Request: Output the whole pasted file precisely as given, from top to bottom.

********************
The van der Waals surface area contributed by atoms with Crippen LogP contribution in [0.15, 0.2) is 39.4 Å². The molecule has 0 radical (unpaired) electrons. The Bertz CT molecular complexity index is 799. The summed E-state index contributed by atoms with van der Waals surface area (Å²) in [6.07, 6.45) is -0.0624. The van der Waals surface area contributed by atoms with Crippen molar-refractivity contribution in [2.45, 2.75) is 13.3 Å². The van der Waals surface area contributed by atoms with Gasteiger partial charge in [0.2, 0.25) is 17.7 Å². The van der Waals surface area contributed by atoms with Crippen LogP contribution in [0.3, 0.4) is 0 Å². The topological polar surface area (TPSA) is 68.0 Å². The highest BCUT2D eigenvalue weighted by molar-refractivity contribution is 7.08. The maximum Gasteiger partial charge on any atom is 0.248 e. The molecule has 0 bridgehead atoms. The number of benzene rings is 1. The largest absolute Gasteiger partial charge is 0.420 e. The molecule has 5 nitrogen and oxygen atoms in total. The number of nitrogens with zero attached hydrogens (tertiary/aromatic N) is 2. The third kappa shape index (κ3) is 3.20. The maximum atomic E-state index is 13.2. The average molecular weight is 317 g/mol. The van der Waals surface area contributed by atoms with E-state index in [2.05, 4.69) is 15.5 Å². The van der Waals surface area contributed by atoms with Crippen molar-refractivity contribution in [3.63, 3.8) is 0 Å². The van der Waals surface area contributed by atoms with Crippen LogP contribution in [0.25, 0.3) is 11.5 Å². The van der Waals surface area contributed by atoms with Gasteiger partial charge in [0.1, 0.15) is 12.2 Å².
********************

The van der Waals surface area contributed by atoms with Crippen LogP contribution in [0.15, 0.2) is 39.4 Å². The molecule has 0 radical (unpaired) electrons. The Bertz CT molecular complexity index is 799. The summed E-state index contributed by atoms with van der Waals surface area (Å²) in [6.07, 6.45) is -0.0624. The van der Waals surface area contributed by atoms with Crippen molar-refractivity contribution in [2.45, 2.75) is 13.3 Å². The van der Waals surface area contributed by atoms with Gasteiger partial charge in [0.2, 0.25) is 17.7 Å². The van der Waals surface area contributed by atoms with Crippen LogP contribution in [0.3, 0.4) is 0 Å². The topological polar surface area (TPSA) is 68.0 Å². The highest BCUT2D eigenvalue weighted by molar-refractivity contribution is 7.08. The maximum Gasteiger partial charge on any atom is 0.248 e. The molecule has 0 bridgehead atoms. The number of benzene rings is 1. The largest absolute Gasteiger partial charge is 0.420 e. The molecule has 5 nitrogen and oxygen atoms in total. The number of nitrogens with zero attached hydrogens (tertiary/aromatic N) is 2. The third kappa shape index (κ3) is 3.20. The maximum atomic E-state index is 13.2. The average molecular weight is 317 g/mol. The van der Waals surface area contributed by atoms with E-state index in [2.05, 4.69) is 15.5 Å². The van der Waals surface area contributed by atoms with Crippen molar-refractivity contribution in [3.63, 3.8) is 0 Å². The van der Waals surface area contributed by atoms with Crippen LogP contribution in [0.25, 0.3) is 11.5 Å². The van der Waals surface area contributed by atoms with Gasteiger partial charge in [0.1, 0.15) is 12.2 Å².